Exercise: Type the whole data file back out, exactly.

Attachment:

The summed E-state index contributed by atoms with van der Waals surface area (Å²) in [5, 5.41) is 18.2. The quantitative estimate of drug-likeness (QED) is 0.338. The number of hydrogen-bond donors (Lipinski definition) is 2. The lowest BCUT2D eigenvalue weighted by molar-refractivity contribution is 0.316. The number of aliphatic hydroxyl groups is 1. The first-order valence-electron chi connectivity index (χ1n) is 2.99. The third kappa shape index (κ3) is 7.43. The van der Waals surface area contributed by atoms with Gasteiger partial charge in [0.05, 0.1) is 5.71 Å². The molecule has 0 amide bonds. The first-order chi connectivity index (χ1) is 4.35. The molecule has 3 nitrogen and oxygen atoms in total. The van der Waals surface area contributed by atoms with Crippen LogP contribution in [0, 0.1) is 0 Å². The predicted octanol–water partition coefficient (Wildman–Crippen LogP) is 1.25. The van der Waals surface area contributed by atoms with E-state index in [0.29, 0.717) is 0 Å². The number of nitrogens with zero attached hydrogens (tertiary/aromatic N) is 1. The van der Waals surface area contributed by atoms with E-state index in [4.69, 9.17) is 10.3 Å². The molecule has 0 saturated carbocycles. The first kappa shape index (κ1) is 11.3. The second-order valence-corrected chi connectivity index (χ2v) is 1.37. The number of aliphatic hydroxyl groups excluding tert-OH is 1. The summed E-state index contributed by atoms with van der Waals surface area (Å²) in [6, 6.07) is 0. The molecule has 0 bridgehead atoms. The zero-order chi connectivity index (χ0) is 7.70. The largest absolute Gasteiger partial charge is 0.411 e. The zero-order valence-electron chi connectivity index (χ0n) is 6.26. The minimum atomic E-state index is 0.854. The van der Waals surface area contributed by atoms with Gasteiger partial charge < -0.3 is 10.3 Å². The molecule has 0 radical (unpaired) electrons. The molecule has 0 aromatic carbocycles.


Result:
The summed E-state index contributed by atoms with van der Waals surface area (Å²) in [5, 5.41) is 18.2. The quantitative estimate of drug-likeness (QED) is 0.338. The number of hydrogen-bond donors (Lipinski definition) is 2. The lowest BCUT2D eigenvalue weighted by molar-refractivity contribution is 0.316. The number of aliphatic hydroxyl groups is 1. The first-order valence-electron chi connectivity index (χ1n) is 2.99. The third kappa shape index (κ3) is 7.43. The van der Waals surface area contributed by atoms with Gasteiger partial charge in [0.05, 0.1) is 5.71 Å². The molecule has 0 amide bonds. The first-order chi connectivity index (χ1) is 4.35. The molecule has 3 nitrogen and oxygen atoms in total. The van der Waals surface area contributed by atoms with Crippen LogP contribution in [0, 0.1) is 0 Å². The predicted octanol–water partition coefficient (Wildman–Crippen LogP) is 1.25. The van der Waals surface area contributed by atoms with E-state index in [0.29, 0.717) is 0 Å². The number of nitrogens with zero attached hydrogens (tertiary/aromatic N) is 1. The van der Waals surface area contributed by atoms with E-state index in [4.69, 9.17) is 10.3 Å². The molecule has 0 saturated carbocycles. The first kappa shape index (κ1) is 11.3. The second-order valence-corrected chi connectivity index (χ2v) is 1.37. The number of aliphatic hydroxyl groups excluding tert-OH is 1. The summed E-state index contributed by atoms with van der Waals surface area (Å²) in [6, 6.07) is 0. The molecule has 0 bridgehead atoms. The zero-order chi connectivity index (χ0) is 7.70. The largest absolute Gasteiger partial charge is 0.411 e. The zero-order valence-electron chi connectivity index (χ0n) is 6.26. The minimum atomic E-state index is 0.854. The van der Waals surface area contributed by atoms with Gasteiger partial charge < -0.3 is 10.3 Å². The molecule has 0 radical (unpaired) electrons. The molecule has 0 aromatic carbocycles.